This post is part of the series, SmallBusiness.com Guide to Starting a Business: Information, resources and advice about starting a business. You can browse other posts in the series below.
On the internet, you will find more than you ever wanted (or needed) to know about whether or not your small business should have a bookkeeper, accountant or CFO. However, those guides usually end up being TL;DR–an internet slang acronym meaning “too long, didn’t read” or “just give me the answer, please.”
Also on SmallBusiness.com | This is part of a two-post feature on small business bookkeeping and accounting. On an accompanying post, you’ll find a comparison chart of ten online accounting software platforms.
The cut-to-the-chase answers
Bookkeeper | Do you need one? Yes, but a part-time or outsource provider will likely be all you need early on. Using software, you can likely do it yourself, but you should be doing other things that bring in revenue.
Accountant | Do you need one? Yes, but at first, just for helping you set up things, reviewing your books regularly (at least quarterly) and advising you on taxes.
CFO | Do you need one? No
The longer answer
Whether by accident (e.g., people really, really love those cookies you bake) or design (you dropped out from Girl Scouts at age 12 to launch a cookie distribution company), you find yourself operating a business with more money coming in than going out, you’ll need to add someone to your team to help you manage the flow of those dollars.
In managing your finances, there are typically two kinds of professionals you need on your team early on:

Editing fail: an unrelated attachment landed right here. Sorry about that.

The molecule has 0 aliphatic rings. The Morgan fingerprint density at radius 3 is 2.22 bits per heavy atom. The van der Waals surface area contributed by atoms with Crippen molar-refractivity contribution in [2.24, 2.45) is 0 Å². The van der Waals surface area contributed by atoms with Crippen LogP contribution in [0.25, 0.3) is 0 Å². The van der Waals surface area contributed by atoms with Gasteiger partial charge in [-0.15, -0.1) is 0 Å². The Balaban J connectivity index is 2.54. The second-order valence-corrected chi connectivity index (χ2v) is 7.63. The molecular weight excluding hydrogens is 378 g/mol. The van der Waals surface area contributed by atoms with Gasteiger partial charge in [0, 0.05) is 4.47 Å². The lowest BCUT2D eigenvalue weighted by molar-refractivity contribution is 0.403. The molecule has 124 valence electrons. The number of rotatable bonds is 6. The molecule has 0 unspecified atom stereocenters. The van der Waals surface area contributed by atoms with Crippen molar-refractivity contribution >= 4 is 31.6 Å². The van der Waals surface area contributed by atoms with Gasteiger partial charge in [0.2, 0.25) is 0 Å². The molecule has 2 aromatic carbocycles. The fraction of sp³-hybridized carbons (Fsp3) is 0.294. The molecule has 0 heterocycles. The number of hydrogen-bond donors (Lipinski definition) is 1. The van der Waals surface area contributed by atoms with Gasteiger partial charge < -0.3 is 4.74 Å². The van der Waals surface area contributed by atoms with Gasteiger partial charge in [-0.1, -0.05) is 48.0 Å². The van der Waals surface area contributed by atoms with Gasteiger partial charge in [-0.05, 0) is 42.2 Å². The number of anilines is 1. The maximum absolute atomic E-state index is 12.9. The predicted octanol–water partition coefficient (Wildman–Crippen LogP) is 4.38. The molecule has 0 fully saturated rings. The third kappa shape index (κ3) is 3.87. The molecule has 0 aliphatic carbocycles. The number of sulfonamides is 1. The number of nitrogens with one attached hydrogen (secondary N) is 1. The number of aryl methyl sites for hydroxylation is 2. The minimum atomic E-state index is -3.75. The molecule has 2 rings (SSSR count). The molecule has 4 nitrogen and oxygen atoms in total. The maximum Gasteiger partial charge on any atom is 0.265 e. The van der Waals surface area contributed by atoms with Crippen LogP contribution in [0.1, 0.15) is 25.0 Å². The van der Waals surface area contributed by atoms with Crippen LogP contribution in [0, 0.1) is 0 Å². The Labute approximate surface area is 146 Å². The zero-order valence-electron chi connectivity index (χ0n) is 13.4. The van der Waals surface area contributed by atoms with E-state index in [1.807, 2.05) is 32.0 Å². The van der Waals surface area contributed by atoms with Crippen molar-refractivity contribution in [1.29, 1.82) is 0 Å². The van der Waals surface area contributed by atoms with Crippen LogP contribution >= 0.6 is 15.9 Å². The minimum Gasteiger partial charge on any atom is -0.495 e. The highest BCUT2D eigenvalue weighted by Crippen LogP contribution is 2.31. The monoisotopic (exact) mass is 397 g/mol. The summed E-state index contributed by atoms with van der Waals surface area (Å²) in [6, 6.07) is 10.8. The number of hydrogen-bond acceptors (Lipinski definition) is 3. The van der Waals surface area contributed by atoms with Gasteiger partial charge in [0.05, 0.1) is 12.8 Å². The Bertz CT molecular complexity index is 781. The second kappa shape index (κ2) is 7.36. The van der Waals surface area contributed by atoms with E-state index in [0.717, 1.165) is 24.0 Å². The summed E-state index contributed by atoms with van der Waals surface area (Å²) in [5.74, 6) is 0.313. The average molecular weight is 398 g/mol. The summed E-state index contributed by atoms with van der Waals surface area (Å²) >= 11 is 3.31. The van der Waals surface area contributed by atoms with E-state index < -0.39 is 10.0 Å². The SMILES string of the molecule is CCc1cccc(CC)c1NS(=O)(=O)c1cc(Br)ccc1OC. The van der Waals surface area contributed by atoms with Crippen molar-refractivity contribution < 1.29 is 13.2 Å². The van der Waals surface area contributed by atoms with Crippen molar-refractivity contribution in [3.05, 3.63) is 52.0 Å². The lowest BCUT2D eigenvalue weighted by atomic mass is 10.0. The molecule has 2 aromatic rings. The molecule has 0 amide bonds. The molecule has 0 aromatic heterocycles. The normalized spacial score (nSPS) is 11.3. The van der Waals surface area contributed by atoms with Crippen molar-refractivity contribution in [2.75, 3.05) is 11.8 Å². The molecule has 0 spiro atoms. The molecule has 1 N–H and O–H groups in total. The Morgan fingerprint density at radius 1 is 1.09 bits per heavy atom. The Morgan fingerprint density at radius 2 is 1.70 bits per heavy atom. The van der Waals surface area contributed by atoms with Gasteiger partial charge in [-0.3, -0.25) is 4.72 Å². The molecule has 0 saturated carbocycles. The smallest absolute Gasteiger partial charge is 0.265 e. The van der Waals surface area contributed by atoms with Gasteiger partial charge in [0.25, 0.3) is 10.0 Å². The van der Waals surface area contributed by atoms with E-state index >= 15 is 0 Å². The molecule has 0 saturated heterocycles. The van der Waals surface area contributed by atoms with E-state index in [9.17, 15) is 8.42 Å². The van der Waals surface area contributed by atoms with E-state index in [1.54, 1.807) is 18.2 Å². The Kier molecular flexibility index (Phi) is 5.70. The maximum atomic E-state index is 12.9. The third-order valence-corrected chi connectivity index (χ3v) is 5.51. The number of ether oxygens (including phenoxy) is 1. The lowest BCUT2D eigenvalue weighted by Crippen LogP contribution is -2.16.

1 | A bookkeeper or bookkeeping service
2 | An accountant
Additionally, and for different reasons at different times, you’ll need other types of professionals to consult or assist you
3 | A business lawyer
4 | A banker or specialized type of banker or consultant
You won’t likely need a CFO, but we’ll get to why in a moment.
You need a bookkeeper for these responsibilities
Today, bookkeepers use online software that is more powerful than the software big corporations used just a few years ago. (On an accompanying post, we display a comparison of ten such software platforms.) With that software, bookkeepers can be connected to the internet and handle all sorts of responsibilities, including:
• Recording and categorizing transactions
• Managing payroll and payroll taxes
• Handling various types of government filings
• Managing bank reconciliations (balancing)
• Creating simple financial statements
• Recording and paying bills
• Issuing and collecting invoices
• And much more ( … )
You need an accountant for these responsibilities
Accountants (or “public accountants, Certified Public Accountants or CPAs) are licensed by states. Their ultimate responsibility is to provide you advice and guidance on things relating to your company’s finances.
They specialize in:
• Auditing (the internal kind, as well as the IRS kind)
• Corporate regulation
• Financial statements
They use the data that is produced from accounting software to help you better manage your financial and other resources.
A great accountant will help a business owner learn about the importance of using financial statements for daily economic business decisions. An accountant can also help you communicate with bankers. As a business grows, there are certain financial issues that only accounting professionals will understand. You’ll be glad somebody does.
Why you probably don’t need a CFO
If your company is a fast-growing business with complex financial needs, at some point, you’ll need a CFO. But unless you have VC investors (and did we also mention “complex financial needs”?) or specialized banking or financial services, you probably don’t need one.
Why you DO need accounting software
For anyone who has run a small business for over a decade, the power of a typical online software platform is amazing. On this accompanying post, we’ve included a feature comparison of ten online accounting management platforms.